The place of disappearance

Barceloneta was designed by military engineers who thought everything with a geometry of a framing square and bevel, with more auditors sense than artists.

 That is why the streets are a straight grid that came two hundred years before the invention of the Excel sheet. They were such serious people, with such an arithmetical sense of life, that they forgot to open spaces for playgrounds, gardens and other useless things. They also forgot that Barceloneta is a piece of beach laid by the sea, that nothing is firm and that everything can be swallowed by the sand.

In the middle of the neighbourhood, the engineers placed a huge cavalry barracks of San Carlos because everything was well controlled: 1,200 soldiers, as many horses, cannons … So heavy was the weaponry and the military, that it sank in the sand of the times. After a few decades, there was no trace of it and after its disappearance in 1930, a large square was finally opened, named after Francisco Magriñá, who was the politician who allowed the neighbourhood to have its sewage system.

People grabbed the square with enthusiasm. However, the republican square where the unemployed liked to go to sunbathe so much also disappeared and in 1951 a school with its playground appeared. The square was renamed Plaza del Poeta Boscán, who was one of those poets who did not bother anyone because he had been dead for five hundred years and no one would make protest songs with his lyrics.

The school was ugly, it was a grey mass with a disproportionately large central body, as if you put the head of a giraffe on a mule, but it was there, where many of us learned that two and two equals four. And we learned what life was. 

The school playground was used for everything. In the afternoons and weekends it was a playground for the whole neighbourhood. Since we have always been fond of shortcuts here, this square in front of the school was called “Repla”. My macaronic career as a street soccer goalkeeper began (and ended) there. It was the only playing field in the whole neighbourhood, where three or four games were played at the same time and in each goal, there were three or four goalkeepers from different games. It was chaotic, but it was fun. Sometimes you were watching your own team and the other team’s goalkeepers would hit you in the face with a ball. It hurt, but it was tough.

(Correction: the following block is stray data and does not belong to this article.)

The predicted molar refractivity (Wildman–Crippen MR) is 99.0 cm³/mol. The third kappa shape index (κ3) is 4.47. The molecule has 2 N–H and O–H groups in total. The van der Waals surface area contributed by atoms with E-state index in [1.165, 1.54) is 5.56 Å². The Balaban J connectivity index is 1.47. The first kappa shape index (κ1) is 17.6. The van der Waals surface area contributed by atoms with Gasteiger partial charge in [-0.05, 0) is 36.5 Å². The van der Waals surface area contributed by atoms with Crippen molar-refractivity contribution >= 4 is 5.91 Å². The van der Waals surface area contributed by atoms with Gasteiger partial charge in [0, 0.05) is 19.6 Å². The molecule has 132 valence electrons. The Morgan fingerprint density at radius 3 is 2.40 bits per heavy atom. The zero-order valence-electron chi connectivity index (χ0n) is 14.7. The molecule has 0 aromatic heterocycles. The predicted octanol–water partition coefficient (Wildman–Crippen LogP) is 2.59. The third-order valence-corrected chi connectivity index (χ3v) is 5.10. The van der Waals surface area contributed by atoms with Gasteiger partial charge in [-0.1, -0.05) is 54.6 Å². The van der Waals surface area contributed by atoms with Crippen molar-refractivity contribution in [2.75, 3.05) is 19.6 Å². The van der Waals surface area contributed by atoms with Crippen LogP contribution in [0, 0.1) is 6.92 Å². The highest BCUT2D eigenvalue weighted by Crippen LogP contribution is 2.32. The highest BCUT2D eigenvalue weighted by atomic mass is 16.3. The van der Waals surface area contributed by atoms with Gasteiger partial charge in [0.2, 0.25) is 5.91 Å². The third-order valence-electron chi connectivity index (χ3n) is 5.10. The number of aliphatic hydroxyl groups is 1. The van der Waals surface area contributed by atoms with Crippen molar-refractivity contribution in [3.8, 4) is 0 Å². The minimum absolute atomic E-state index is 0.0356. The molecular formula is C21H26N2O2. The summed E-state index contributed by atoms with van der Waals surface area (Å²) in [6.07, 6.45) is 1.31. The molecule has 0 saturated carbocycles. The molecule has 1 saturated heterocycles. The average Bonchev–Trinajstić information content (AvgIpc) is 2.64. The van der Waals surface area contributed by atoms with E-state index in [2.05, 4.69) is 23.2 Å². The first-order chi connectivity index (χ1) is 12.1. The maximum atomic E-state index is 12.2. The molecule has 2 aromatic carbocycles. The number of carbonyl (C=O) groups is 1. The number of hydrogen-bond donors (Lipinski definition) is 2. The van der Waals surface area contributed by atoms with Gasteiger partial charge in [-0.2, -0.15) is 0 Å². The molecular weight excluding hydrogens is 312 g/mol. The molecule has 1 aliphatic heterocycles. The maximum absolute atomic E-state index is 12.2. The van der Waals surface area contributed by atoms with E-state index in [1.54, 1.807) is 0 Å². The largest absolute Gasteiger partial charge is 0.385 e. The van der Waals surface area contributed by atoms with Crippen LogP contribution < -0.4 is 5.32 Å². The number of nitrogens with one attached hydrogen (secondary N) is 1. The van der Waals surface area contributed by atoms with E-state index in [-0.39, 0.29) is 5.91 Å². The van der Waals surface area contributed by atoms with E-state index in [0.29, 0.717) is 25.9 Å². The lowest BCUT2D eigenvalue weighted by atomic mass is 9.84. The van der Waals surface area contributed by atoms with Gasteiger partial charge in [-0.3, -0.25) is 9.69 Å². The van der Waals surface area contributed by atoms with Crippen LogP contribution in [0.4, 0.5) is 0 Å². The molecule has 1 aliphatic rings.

The Colegio Virgen del Mar was a place full of mysteries. Nobody knew what was upstairs, where the mechanism of the huge clock on the facade was. It was said that the clockmaker was a hidden red, that when the civil guard came to inspect, he got between the gears and that is why sometimes the handle of the hours was his own arm. It was also a mystery that one September the crucifixes and the photos of that half bald man whose name we could not say had disappeared from the walls, and the portraits of a man who was said to be a king, although we could not see his crown, appeared.

This bustling Repla that buzzed with life and the school of thousands of tons, were also swallowed up by this square where nothing is permanent. One day I returned to my school and it was gone. There were only a few photos left for the memory in the bars of the square, in the Cova Fumada and in the Bar l’ Electricitat. I felt indignation because some tricksters had turned a school and a popular playground into some bar terraces. Then I laughed. It was that square in the middle of the neighbourhood that did not allow itself to be dominated. These terraces of bars that we see now, will also disappear one day, and when someone starts missing them we will have to remind them that Barceloneta is sand.

Antonio Iturbe is a journalist, a university professor, a writer and, to top it off, he is from Barceloneta.

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